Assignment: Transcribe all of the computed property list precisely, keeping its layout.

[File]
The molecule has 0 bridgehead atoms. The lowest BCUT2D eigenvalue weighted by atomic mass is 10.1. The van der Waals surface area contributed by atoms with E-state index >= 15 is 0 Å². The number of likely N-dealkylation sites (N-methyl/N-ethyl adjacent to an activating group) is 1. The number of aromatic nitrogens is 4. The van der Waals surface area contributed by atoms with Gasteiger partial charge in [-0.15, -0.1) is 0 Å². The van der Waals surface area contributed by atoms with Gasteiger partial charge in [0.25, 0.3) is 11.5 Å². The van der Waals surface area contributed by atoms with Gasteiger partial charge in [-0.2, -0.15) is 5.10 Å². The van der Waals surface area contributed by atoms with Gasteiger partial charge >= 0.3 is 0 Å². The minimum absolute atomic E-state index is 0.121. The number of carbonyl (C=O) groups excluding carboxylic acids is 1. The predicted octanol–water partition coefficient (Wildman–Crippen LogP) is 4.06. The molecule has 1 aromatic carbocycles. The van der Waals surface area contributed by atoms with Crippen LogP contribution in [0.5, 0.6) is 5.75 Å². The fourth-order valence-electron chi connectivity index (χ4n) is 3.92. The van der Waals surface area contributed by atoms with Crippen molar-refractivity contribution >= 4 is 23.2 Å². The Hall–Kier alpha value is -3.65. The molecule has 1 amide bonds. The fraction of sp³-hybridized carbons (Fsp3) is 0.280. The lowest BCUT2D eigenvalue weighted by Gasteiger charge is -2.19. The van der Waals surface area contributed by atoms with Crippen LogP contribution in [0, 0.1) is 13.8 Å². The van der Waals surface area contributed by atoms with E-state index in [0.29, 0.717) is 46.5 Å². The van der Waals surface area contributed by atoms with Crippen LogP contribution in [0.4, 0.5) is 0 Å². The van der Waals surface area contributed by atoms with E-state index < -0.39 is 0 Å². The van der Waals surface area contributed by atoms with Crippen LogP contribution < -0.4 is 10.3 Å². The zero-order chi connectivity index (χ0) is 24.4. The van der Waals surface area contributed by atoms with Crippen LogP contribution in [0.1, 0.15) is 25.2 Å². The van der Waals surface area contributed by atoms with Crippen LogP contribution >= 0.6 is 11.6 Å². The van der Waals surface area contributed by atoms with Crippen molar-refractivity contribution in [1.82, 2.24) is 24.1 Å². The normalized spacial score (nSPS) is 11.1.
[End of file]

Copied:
The molecule has 0 bridgehead atoms. The lowest BCUT2D eigenvalue weighted by atomic mass is 10.1. The van der Waals surface area contributed by atoms with E-state index >= 15 is 0 Å². The number of likely N-dealkylation sites (N-methyl/N-ethyl adjacent to an activating group) is 1. The number of aromatic nitrogens is 4. The van der Waals surface area contributed by atoms with Gasteiger partial charge in [-0.15, -0.1) is 0 Å². The van der Waals surface area contributed by atoms with Gasteiger partial charge in [0.25, 0.3) is 11.5 Å². The van der Waals surface area contributed by atoms with Gasteiger partial charge in [-0.2, -0.15) is 5.10 Å². The van der Waals surface area contributed by atoms with Gasteiger partial charge >= 0.3 is 0 Å². The minimum absolute atomic E-state index is 0.121. The number of carbonyl (C=O) groups excluding carboxylic acids is 1. The predicted octanol–water partition coefficient (Wildman–Crippen LogP) is 4.06. The molecule has 1 aromatic carbocycles. The van der Waals surface area contributed by atoms with Crippen LogP contribution in [0.5, 0.6) is 5.75 Å². The fourth-order valence-electron chi connectivity index (χ4n) is 3.92. The van der Waals surface area contributed by atoms with Crippen molar-refractivity contribution >= 4 is 23.2 Å². The Hall–Kier alpha value is -3.65. The molecule has 1 amide bonds. The fraction of sp³-hybridized carbons (Fsp3) is 0.280. The lowest BCUT2D eigenvalue weighted by Gasteiger charge is -2.19. The van der Waals surface area contributed by atoms with Crippen LogP contribution in [0, 0.1) is 13.8 Å². The van der Waals surface area contributed by atoms with E-state index in [0.29, 0.717) is 46.5 Å². The van der Waals surface area contributed by atoms with Crippen LogP contribution in [0.4, 0.5) is 0 Å². The van der Waals surface area contributed by atoms with E-state index < -0.39 is 0 Å². The van der Waals surface area contributed by atoms with Crippen LogP contribution < -0.4 is 10.3 Å². The zero-order chi connectivity index (χ0) is 24.4. The van der Waals surface area contributed by atoms with Crippen LogP contribution in [0.1, 0.15) is 25.2 Å². The van der Waals surface area contributed by atoms with Crippen LogP contribution >= 0.6 is 11.6 Å². The van der Waals surface area contributed by atoms with Crippen molar-refractivity contribution in [1.82, 2.24) is 24.1 Å². The normalized spacial score (nSPS) is 11.1.